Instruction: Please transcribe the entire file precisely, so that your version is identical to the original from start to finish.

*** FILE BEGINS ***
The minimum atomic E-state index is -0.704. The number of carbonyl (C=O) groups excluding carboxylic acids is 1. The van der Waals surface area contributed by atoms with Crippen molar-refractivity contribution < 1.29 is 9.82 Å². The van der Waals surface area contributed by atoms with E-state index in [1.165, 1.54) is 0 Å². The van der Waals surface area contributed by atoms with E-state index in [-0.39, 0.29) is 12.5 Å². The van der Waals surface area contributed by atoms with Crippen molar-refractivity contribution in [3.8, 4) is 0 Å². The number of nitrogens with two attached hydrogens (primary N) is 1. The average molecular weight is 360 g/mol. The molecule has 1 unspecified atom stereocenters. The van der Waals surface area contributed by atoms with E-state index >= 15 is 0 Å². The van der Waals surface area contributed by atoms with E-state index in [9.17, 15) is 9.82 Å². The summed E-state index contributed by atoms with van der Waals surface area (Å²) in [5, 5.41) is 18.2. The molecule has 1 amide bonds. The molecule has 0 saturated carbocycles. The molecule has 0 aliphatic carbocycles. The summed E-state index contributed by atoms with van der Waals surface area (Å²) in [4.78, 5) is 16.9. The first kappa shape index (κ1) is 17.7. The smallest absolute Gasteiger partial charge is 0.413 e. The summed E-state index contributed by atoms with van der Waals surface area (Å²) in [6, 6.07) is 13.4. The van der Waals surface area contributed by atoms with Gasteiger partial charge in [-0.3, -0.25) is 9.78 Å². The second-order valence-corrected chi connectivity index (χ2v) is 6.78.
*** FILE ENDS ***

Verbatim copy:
The minimum atomic E-state index is -0.704. The number of carbonyl (C=O) groups excluding carboxylic acids is 1. The van der Waals surface area contributed by atoms with Crippen molar-refractivity contribution < 1.29 is 9.82 Å². The van der Waals surface area contributed by atoms with E-state index in [1.165, 1.54) is 0 Å². The van der Waals surface area contributed by atoms with E-state index in [-0.39, 0.29) is 12.5 Å². The van der Waals surface area contributed by atoms with Crippen molar-refractivity contribution in [3.8, 4) is 0 Å². The number of nitrogens with two attached hydrogens (primary N) is 1. The average molecular weight is 360 g/mol. The molecule has 1 unspecified atom stereocenters. The van der Waals surface area contributed by atoms with E-state index >= 15 is 0 Å². The van der Waals surface area contributed by atoms with E-state index in [9.17, 15) is 9.82 Å². The summed E-state index contributed by atoms with van der Waals surface area (Å²) in [5, 5.41) is 18.2. The molecule has 1 amide bonds. The molecule has 0 saturated carbocycles. The molecule has 0 aliphatic carbocycles. The summed E-state index contributed by atoms with van der Waals surface area (Å²) in [4.78, 5) is 16.9. The first kappa shape index (κ1) is 17.7. The smallest absolute Gasteiger partial charge is 0.413 e. The summed E-state index contributed by atoms with van der Waals surface area (Å²) in [6, 6.07) is 13.4. The van der Waals surface area contributed by atoms with Gasteiger partial charge in [-0.3, -0.25) is 9.78 Å². The second-order valence-corrected chi connectivity index (χ2v) is 6.78.